Look to Nettle Tea for a Wide Spectrum of Nutrition!
Anyone who has ever gardened or farmed has probably fought with nettles, or stinging nettles as they are commonly called. They can seem to be a nuisance. But did you know; they can also be your friend!
Nettles are loaded with nutrition! Like as in what we might think of as a multiple vitamin supplement. Of course, exactly how potent each particular nettle patch might be depends on soil conditions, age and other variables. But some of the nutrients they contain are:
Vitamin A, C, E, F, K, P. Also vitamin B- complexes like thiamin, riboflavin, niacin and B-6 all of which are thought of as antioxidents.
Nettles contain minerals such as: Zinc, Iron, Magnesium, Copper, Selenium Boron, Bromine, Calcium, Chlorine, Chlorophyll, Potassium, Phosphorus, Sodium, Iodine, Chromium, Silicon and Sulfur. But wait, that’s not all…
There are also amino acids and carotenoids such as beta-carotene, luteoxanthin and lutein epoxide. Stinging nettle is a great source of multiple vitamins and a great health food.
Known benefits of stinging nettle include stopping internal & external bleeding, blood purifying, eases symptoms of rheumatism and clears mucus congestion.
I’ve heard that rinsing your hair with tea made from nettles softens hair. And that chickens fed ground up nettles in their feed, lay more eggs and cows fed nettle hay give more milk.
Pretty impressive if you ask me.
At our house I use nettle leaves combined with oatstraw and peppermint to make a tea that we have been using for several months to replace our Vitamin C, Calcium and Multiple Vitamin supplements. This is how I make our supply:
First I measure a healthy 1/4 cup of nettles (I use) into an empty honey jar, you can use any quart size jar but I like these for some reason, then add a scant 1/4 cup of oat straw (I use) and about 1/8 cup of peppermint (I use). These measurements are not exact and I would recommend adjusting them to your family’s taste.
Usually, I make up about 6 – 8 of these jars and store them in the pantry.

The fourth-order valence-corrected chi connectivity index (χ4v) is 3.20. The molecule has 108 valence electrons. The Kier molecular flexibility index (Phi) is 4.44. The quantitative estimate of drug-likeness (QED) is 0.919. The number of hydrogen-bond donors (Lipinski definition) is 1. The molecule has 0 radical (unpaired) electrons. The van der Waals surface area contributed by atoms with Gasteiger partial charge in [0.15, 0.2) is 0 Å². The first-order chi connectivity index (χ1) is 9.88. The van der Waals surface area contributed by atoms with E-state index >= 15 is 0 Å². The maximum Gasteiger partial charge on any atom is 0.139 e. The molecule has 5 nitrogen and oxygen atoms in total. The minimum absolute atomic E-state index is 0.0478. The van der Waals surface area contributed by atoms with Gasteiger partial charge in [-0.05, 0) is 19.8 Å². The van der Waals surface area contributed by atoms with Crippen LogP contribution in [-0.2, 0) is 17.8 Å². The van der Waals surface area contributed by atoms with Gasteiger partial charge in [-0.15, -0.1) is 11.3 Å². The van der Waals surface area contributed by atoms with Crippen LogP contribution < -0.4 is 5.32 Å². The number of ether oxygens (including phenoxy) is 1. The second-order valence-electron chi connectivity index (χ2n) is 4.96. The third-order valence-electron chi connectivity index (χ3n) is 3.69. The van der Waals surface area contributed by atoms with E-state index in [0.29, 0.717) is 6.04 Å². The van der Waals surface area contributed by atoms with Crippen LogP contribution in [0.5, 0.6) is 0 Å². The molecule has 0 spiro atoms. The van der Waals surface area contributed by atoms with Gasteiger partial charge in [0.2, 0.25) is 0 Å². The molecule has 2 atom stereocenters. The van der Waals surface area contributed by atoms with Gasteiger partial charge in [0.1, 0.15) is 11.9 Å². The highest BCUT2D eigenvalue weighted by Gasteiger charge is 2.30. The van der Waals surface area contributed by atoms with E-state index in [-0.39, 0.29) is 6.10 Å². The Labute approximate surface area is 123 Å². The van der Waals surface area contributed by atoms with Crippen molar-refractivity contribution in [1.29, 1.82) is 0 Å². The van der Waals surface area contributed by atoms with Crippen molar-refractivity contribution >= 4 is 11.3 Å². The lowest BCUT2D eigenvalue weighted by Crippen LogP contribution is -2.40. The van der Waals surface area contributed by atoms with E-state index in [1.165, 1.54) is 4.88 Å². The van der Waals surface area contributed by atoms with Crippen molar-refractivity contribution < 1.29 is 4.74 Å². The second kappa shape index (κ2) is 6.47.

Then when I need to make tea, I’ll take one of the jars out in the evening; fill with boiling water, replace the lid and let sit until morning.
In the morning; we strain and each drink about a fourth of the jar. It gets strong tasting and isn’t the best tasting stuff but we just drink it down anyways. If you like, add honey, either locally sourced or stevia (like this). When we didn’t have local honey we’ve used (this) and it was very tasty.
We get four servings out of each jar and try to drink it within 48 hours to be sure the potency is still strong.
When we are drinking it through out the day, we use the same measurements but only let it steep about 10 minutes. This is MUCH tastier and usually we only add a lemon slice ( sometimes limes or oranges). You sweeten to your tastes but we like it this way.
Read more about stinging nettles from around the internet:
- Foraging for Nettles
- How to Use Stinging Nettles
- Herbal Infusions for Fertility and Hormone Balancing
- Chicken Nettle Soup
- Stinging Nettles
- Creamy Stinging Nettles Dip with Roasted Garlic Mint
If you are interested in learning more about stinging nettles, please consider the following books:
- 101 Uses for Stinging Nettles by Warren, Piers (2006)
- The Forager’s Harvest: A Guide to Identifying, Harvesting, and Preparing Edible Wild Plants
In addition; I used the following resources:
- Pitchford, P. (2002). Healing With Whole Foods: Asian Traditions and Modern Nutrition (3rd Edition)
Berkeley: North Atlantic Books